Kirk

The BREW Testing Policy indicates that adding a new handset to an existing application will incur a full test charge! This is the only thing I will complain about in the new policy.
If my app never fails, and I architect my app to use the same MOD/BAR files for all devices, I still won't get a $250 resubmission charge for new handsets. I am charged a full $1000 per handset as if it is a completely changed app. This is BRAIN-DEAD.
J2ME was already more open than BREW, but now this seals it. Testing, of all things, is clearly going to allow J2ME to kill BREW. Hopefully in the future J2ME apps for the BREW platform will not cost as much to test as BREW C/C++ apps, and thus will solve this issue.
--t

The BREW Testing Policy indicates that adding a new handset to an existing application will incur a full test charge! This is the only thing I will complain about in the new policy.
If my app never fails, and I architect my app to use the same MOD/BAR files for all devices, I still won't get a $250 resubmission charge for new handsets. I am charged a full $1000 per handset as if it is a completely changed app. This is BRAIN-DEAD.
J2ME was already more open than BREW, but now this seals it. Testing, of all things, is clearly going to allow J2ME to kill BREW. Hopefully in the future J2ME apps for the BREW platform will not cost as much to test as BREW C/C++ apps, and thus will solve this issue.
--t

Overall it is clear to me that this was another academic decision by Qualcomm and no one with some real-life experience has ever thought through the full consquences this may have.
I agree that certification is a good thing, and I fully understand that there are costs involved with the certification process, especially given the thoroughness with which NSTL is approaching them. I also understand that Qualcomm can't pick up all the tabs all the time. However, to roll it all over onto the developers is just a knee-jerk decision.
Who benefits most from the certification? Not the developers and not the publishers, so much is clear. The reason we have the certification is because of... the carriers. They however don't pay a dime for it. How about making them subsidize the certification costs? They want the assurance that the software that is rolled out is safe and stable, and quite frankly I feel that they should be covering a majority of the costs involved to do that.
Incidentally, I think that proper certification of OEMs would also be in order - a request by many develoeprs that has been rigorously ignored by Qualcomm to this date. I see more bugs in handset implementations and firmware than in all third-party Brew applications together. But no, they're getting the long leash, as usual... and the lowly developers are being penalized for it. We always get the short end. WE have to work around firmware bugs - without proper information no less! WE have to pay for the support of new handsets. WE have to deal with crappy, incomplete and unfunctional tools. WE have to pick up the scraps that everyone else leaves for us.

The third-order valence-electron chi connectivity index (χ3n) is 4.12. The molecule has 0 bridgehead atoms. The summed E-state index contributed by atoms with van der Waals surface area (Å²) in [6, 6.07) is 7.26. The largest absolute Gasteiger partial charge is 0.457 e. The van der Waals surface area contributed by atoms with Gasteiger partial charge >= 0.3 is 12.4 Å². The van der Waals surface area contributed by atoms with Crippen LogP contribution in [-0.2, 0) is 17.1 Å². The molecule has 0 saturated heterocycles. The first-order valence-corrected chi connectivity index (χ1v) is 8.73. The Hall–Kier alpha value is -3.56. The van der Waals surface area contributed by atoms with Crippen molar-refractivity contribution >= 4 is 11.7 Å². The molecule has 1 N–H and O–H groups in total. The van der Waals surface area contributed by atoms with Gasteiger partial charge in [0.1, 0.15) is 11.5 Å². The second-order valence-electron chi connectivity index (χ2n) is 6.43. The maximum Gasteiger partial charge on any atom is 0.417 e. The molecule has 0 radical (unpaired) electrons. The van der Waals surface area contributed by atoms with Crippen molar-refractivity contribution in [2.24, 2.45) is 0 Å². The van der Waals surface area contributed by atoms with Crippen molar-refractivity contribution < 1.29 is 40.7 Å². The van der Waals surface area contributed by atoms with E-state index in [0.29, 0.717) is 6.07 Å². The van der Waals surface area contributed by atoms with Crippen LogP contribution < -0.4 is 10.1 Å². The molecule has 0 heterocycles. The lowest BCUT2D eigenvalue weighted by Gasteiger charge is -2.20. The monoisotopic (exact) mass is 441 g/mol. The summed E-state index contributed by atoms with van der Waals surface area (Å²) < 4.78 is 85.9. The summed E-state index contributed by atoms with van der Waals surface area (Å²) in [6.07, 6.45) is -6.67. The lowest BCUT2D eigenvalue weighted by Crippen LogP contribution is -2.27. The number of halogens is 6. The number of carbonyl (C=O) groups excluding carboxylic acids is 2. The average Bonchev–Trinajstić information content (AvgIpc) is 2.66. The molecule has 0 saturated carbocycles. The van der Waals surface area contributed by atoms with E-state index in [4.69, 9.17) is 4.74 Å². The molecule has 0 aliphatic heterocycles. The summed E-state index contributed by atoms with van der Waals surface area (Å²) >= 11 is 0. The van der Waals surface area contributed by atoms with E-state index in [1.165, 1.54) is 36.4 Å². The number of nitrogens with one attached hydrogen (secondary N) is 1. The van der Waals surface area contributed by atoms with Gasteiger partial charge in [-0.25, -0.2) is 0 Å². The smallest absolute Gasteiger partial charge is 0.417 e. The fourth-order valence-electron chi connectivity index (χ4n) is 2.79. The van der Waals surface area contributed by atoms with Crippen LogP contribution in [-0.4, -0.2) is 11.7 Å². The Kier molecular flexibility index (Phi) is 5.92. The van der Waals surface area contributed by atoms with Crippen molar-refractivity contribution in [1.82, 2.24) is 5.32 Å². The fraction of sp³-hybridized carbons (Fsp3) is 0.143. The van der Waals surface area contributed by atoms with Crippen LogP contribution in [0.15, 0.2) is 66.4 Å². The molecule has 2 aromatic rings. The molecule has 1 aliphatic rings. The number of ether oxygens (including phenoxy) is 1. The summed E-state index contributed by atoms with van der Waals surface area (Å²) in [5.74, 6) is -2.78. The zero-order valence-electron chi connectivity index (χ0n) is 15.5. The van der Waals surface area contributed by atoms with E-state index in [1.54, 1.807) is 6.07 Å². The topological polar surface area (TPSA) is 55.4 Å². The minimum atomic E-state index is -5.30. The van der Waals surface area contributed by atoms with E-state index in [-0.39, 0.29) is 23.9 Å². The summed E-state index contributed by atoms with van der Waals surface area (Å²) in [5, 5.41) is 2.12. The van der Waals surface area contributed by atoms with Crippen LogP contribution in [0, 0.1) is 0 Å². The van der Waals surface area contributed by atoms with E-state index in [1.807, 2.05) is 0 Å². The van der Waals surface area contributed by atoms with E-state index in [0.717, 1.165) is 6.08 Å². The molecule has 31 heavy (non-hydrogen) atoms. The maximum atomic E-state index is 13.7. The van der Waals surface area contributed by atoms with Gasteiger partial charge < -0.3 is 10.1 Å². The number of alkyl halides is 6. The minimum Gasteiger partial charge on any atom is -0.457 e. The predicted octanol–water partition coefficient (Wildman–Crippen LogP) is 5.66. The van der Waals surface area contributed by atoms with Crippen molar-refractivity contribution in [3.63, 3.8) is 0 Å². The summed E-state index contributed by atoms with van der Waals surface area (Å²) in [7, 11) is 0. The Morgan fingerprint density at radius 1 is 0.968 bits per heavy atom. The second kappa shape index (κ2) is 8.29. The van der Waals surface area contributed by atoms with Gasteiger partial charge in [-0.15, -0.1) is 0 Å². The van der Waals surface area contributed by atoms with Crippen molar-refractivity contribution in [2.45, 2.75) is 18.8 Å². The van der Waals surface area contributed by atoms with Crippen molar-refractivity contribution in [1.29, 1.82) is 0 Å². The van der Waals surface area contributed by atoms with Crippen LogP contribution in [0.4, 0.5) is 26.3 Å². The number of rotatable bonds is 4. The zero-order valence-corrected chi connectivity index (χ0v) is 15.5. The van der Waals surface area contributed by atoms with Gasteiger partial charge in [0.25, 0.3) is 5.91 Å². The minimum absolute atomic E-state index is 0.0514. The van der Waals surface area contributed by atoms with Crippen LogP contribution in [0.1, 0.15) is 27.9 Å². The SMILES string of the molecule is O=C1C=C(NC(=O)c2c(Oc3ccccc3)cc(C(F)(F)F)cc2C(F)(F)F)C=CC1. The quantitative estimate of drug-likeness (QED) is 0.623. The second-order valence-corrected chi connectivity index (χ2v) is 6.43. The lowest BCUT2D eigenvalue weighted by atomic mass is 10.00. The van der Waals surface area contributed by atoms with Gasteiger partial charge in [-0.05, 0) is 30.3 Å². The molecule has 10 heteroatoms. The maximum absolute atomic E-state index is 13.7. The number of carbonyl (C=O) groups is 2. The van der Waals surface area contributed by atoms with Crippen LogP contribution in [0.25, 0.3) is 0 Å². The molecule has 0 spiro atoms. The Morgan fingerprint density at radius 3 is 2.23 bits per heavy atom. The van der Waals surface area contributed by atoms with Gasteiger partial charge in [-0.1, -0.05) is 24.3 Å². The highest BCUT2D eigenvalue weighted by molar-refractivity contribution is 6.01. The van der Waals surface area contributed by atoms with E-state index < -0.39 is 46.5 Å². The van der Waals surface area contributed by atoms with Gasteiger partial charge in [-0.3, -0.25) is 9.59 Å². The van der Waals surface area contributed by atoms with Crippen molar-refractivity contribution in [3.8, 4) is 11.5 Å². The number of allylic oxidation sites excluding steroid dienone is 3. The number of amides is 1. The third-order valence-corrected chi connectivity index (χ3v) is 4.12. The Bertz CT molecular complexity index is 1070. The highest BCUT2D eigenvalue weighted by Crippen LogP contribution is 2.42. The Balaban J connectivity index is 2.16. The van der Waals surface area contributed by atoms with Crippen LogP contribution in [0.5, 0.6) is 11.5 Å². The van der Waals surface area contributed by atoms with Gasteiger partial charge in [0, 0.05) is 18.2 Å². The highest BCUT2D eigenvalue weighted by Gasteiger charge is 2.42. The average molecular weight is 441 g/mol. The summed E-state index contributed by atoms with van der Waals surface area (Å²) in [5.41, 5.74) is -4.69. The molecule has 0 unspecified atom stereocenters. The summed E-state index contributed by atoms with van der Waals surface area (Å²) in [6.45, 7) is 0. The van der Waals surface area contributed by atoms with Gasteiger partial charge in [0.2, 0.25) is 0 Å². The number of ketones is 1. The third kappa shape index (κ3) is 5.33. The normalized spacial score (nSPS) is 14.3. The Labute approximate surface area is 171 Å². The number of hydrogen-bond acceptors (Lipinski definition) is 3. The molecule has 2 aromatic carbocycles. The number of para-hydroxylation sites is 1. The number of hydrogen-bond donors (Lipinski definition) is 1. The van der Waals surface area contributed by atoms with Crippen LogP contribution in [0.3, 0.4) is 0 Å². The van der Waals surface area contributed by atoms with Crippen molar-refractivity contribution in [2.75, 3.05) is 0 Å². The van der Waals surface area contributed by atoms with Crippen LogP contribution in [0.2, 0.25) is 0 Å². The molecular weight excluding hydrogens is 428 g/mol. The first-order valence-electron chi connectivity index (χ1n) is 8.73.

It is a disgusting show of disrespect.

Overall it is clear to me that this was another academic decision by Qualcomm and no one with some real-life experience has ever thought through the full consquences this may have.
I agree that certification is a good thing, and I fully understand that there are costs involved with the certification process, especially given the thoroughness with which NSTL is approaching them. I also understand that Qualcomm can't pick up all the tabs all the time. However, to roll it all over onto the developers is just a knee-jerk decision.
Who benefits most from the certification? Not the developers and not the publishers, so much is clear. The reason we have the certification is because of... the carriers. They however don't pay a dime for it. How about making them subsidize the certification costs? They want the assurance that the software that is rolled out is safe and stable, and quite frankly I feel that they should be covering a majority of the costs involved to do that.
Incidentally, I think that proper certification of OEMs would also be in order - a request by many develoeprs that has been rigorously ignored by Qualcomm to this date. I see more bugs in handset implementations and firmware than in all third-party Brew applications together. But no, they're getting the long leash, as usual... and the lowly developers are being penalized for it. We always get the short end. WE have to work around firmware bugs - without proper information no less! WE have to pay for the support of new handsets. WE have to deal with crappy, incomplete and unfunctional tools. WE have to pick up the scraps that everyone else leaves for us.
It is a disgusting show of disrespect.

Quote:Originally posted by Dragon
Who benefits most from the certification? Not the developers and not the publishers, so much is clear. The reason we have the certification is because of... the carriers. They however don't pay a dime for it. How about making them subsidize the certification costs?Qualcomm is the beneficiary because the process provides them with tested apps to distribute to their customers (the carriers).
TBT is a filtering process, and i think the smaller carriers rely on it a lot. Verizon has its own testing process which seems to take as long or longer than NSTL.